What Is India Doing About Astra Zeneca Oxford Vaccine?
The World Health Organisation (WHO) has shown many more advantages of using the Astra Zeneca Oxford vaccine that India is now taking the vaccine candidate back on its list of options. India already has as many as 6 vaccine candidates the citizens can choose from. Astra Zeneca Oxford vaccine had run into controversy over its usage leading to blood clots in certain patients.
Last week, a number of countries suspended its use out of fear of side effects. Many European countries ordered the discontinuation of the vaccine, but India is going ahead with the Oxford vaccine that is being produced in India as well.
In India, the vaccine is being produced under the name of Covishield and is being developed at Serum Institute of India. NITI Aayog member health, Dr. V.K. Paul has confirmed that “there has been no ‘signal of concern’ about the Oxford-AstraZeneca vaccine and inoculations will continue with “full vigour.”
Strangely, the European Medicines Agency (EMA) has already requested countries to keep using the vaccine, confirming that there is no connection to clotting as a side-effect. Sweden, one of those European nations that was banking on herd immunity was the latest to stop the use of the vaccine two days ago.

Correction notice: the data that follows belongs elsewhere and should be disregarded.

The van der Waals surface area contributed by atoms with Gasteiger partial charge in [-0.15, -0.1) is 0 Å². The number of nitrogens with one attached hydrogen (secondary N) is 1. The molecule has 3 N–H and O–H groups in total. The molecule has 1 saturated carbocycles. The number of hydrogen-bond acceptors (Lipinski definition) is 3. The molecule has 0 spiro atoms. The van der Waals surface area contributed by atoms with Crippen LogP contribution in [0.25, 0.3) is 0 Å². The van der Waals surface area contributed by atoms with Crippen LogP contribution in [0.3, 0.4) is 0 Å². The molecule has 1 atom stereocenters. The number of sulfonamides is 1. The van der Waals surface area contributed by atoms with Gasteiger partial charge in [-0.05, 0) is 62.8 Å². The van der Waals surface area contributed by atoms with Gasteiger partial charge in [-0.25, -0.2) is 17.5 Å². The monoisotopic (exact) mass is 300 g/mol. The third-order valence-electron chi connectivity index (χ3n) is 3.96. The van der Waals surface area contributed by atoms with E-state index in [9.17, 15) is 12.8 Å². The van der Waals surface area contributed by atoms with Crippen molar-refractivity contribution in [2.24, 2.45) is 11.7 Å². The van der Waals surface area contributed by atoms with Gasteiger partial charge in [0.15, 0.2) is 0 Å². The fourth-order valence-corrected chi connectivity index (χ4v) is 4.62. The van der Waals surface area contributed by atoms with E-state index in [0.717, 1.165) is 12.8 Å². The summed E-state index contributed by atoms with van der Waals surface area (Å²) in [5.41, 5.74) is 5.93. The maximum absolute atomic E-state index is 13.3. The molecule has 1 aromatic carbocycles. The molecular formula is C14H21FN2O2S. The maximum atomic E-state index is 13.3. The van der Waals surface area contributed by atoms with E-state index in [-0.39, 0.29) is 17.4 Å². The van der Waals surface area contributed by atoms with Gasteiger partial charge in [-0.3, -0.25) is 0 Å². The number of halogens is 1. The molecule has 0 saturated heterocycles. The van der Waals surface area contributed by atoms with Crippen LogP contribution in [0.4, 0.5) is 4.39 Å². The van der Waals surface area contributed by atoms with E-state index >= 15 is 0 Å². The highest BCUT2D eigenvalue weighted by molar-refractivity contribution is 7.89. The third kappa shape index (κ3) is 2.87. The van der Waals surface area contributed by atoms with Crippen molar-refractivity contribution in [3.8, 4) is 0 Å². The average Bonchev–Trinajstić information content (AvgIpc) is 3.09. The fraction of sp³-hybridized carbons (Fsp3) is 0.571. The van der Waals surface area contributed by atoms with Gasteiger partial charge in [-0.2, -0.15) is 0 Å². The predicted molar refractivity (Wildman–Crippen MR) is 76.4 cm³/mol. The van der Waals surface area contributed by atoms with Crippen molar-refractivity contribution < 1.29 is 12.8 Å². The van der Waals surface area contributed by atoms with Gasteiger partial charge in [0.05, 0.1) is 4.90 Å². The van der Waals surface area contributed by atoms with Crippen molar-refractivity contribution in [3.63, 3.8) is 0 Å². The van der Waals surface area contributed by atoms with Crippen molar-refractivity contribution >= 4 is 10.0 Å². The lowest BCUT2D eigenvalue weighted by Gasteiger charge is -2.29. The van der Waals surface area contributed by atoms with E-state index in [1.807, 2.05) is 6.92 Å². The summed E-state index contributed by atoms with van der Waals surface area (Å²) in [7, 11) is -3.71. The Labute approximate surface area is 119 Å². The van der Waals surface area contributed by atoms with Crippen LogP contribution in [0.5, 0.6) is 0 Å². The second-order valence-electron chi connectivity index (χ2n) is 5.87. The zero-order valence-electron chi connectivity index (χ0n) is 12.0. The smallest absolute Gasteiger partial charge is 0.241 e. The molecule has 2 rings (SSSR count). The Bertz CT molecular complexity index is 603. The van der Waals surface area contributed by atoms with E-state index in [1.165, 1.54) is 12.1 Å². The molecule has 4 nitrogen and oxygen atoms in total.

Currently, the following countries have halted the use of the medicine, Austria, Estonia, Lithuania, Latvia, Luxembourg, Denmark, Norway, Iceland, Bulgaria, Ireland, Netherlands, Indonesia, Portugal, Slovenia, France, Germany, and Italy.
Meanwhile, The Democratic Republic of Congo, due to start administering the vaccine, postponed its campaign citing “precautionary measures”. Similarly, Venezuela’s vice-president also said the country would not approve the AstraZeneca vaccine for use, citing “complications” those inoculated had experienced.
Some countries had reported that senior citizens after the administering of the vaccine had reported low blood platelet count. In response, both the Indian side and AstraZeneca company itself are investigating the causes of deaths or side effects, if any. Meanwhile, India has said that it has no intentions to single out the vaccine candidate unless it has concrete evidence in its own turf.